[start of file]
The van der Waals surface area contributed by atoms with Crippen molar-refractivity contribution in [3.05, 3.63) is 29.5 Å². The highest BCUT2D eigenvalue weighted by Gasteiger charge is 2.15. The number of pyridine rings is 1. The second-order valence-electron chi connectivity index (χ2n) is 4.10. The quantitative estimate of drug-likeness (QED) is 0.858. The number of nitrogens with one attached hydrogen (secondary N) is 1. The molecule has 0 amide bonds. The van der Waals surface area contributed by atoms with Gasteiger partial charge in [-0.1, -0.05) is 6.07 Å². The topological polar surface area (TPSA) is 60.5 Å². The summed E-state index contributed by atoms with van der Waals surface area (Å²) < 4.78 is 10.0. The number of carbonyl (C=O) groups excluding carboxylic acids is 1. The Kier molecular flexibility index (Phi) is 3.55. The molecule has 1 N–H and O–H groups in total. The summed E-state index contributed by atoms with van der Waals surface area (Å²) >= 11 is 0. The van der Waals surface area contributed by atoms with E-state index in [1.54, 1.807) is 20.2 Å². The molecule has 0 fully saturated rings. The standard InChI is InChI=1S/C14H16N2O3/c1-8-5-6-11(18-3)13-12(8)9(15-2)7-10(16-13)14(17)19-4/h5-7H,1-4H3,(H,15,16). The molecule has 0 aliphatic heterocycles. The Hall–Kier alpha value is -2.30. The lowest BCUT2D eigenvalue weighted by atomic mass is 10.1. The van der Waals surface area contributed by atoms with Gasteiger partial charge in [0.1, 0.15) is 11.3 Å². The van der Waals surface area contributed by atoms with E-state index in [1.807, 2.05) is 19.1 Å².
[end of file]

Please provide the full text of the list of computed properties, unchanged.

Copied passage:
The van der Waals surface area contributed by atoms with Crippen molar-refractivity contribution in [3.05, 3.63) is 29.5 Å². The highest BCUT2D eigenvalue weighted by Gasteiger charge is 2.15. The number of pyridine rings is 1. The second-order valence-electron chi connectivity index (χ2n) is 4.10. The quantitative estimate of drug-likeness (QED) is 0.858. The number of nitrogens with one attached hydrogen (secondary N) is 1. The molecule has 0 amide bonds. The van der Waals surface area contributed by atoms with Gasteiger partial charge in [-0.1, -0.05) is 6.07 Å². The topological polar surface area (TPSA) is 60.5 Å². The summed E-state index contributed by atoms with van der Waals surface area (Å²) < 4.78 is 10.0. The number of carbonyl (C=O) groups excluding carboxylic acids is 1. The Kier molecular flexibility index (Phi) is 3.55. The molecule has 1 N–H and O–H groups in total. The summed E-state index contributed by atoms with van der Waals surface area (Å²) >= 11 is 0. The van der Waals surface area contributed by atoms with E-state index in [1.54, 1.807) is 20.2 Å². The molecule has 0 fully saturated rings. The standard InChI is InChI=1S/C14H16N2O3/c1-8-5-6-11(18-3)13-12(8)9(15-2)7-10(16-13)14(17)19-4/h5-7H,1-4H3,(H,15,16). The molecule has 0 aliphatic heterocycles. The Hall–Kier alpha value is -2.30. The lowest BCUT2D eigenvalue weighted by atomic mass is 10.1. The van der Waals surface area contributed by atoms with Gasteiger partial charge in [0.1, 0.15) is 11.3 Å². The van der Waals surface area contributed by atoms with E-state index in [1.807, 2.05) is 19.1 Å².